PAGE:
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Derivation of charts for determining the horizontal tail load variation with any elevator motion

Description: The equations relating the wing and tail loads are derived for a unit elevator displacement. These equations are then converted into a nondimensional form and charts are given by which the wing- and tail-load-increment variation may be determined under dynamic conditions for any type of elevator motion and for various degrees of airplane stability. In order to illustrate the use of the charts, several examples are included in which the wing and tail loads are evaluated for a number of types of elevator motion. Methods are given for determining the necessary derivatives from results of wind-tunnel tests when such tests are available.
Date: January 1, 1943
Creator: Pearson, Henry A
Partner: UNT Libraries Government Documents Department

Description of stress-strain curves by three parameters

Description: A simple formula is suggested for describing the stress-strain curve in terms of three parameters; namely, Young's modulus and two secant yield strengths. Dimensionless charts are derived from this formula for determining the stress-strain curve, the tangent modulus, and the reduced modulus of a material for which these three parameters are given. Comparison with the tensile and compressive data on aluminum-alloy, stainless-steel, and carbon-steel sheet in NACA Technical Note No. 840 indicates that the formula is adequate for most of these materials. The formula does not describe the behavior of alclad sheet, which shows a marked change in slope at low stress. It seems probable that more than three parameters will be necessary to represent such stress-strain curves adequately.
Date: July 1, 1943
Creator: Ramberg, Walter & Osgood, William R
Partner: UNT Libraries Government Documents Department

Determination of Flight Paths of an SBD-1 Airplane in Simulated Diving Attacks, Special Report

Description: An investigation has been made to determine the motions of and the flight paths describe by a Navy dive-bombing airplane in simulated diving attacks. The data necessary to evaluate these items, with the exception of the atmospheric wind data, were obtained from automatic recording instruments installed entirely within the airplane. The atmospheric wind data were obtained from the ground by the balloon-theodolite method. The results of typical dives at various dive angles are presented in the form of time histories of the motion of the airplane as well as flight paths calculated with respect to still air and with respect to the ground.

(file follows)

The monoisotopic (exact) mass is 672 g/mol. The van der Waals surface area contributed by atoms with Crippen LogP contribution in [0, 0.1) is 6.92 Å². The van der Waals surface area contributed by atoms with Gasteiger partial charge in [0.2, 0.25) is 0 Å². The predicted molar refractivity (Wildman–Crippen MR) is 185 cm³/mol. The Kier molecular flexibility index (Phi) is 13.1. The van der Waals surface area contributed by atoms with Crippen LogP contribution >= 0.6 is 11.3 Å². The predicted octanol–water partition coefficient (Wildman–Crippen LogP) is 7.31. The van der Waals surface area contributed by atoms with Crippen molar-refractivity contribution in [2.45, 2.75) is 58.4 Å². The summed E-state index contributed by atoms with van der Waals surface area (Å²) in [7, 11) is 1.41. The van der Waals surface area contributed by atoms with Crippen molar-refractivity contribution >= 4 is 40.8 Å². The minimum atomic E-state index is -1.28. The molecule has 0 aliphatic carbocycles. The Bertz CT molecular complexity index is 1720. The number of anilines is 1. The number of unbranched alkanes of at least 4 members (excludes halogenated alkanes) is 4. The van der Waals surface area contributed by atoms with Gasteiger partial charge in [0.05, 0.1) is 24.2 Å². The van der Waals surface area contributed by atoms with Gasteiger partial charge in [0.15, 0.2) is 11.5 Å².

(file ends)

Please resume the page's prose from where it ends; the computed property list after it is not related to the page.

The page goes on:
Date: March 1, 1943
Creator: Johnson, Harold I.
Partner: UNT Libraries Government Documents Department

Determination of general relations for the behavior of turbulent boundary layers

Description: An analysis has been made of a considerable amount of data for turbulent boundary layers along wings and bodies of various shapes in order to determine the fundamental variables that control the development of turbulent boundary layers. It was found that the type of velocity distribution in the boundary layer could be expressed in terms of a single parameter. This parameter was chosen as the ratio of the displacement thickness to the momentum thickness of the boundary layer. The variables that control the development of the turbulent boundary layer apparently are: (1) the ratio of the nondimensional pressure gradient, expressed in terms of the local dynamic pressure outside the boundary layer and boundary-layer thickness, to the local skin-friction coefficient and (2) the shape of the boundary layer. An empirical equation has been developed in terms of these variables that, when used with the momentum equation and the skin-friction relation, makes it possible to trace the development of the turbulent boundary layer to the separation point.
Date: January 1, 1943
Creator: Von Doenhoff, Albert E & Tetervin, Neal
Partner: UNT Libraries Government Documents Department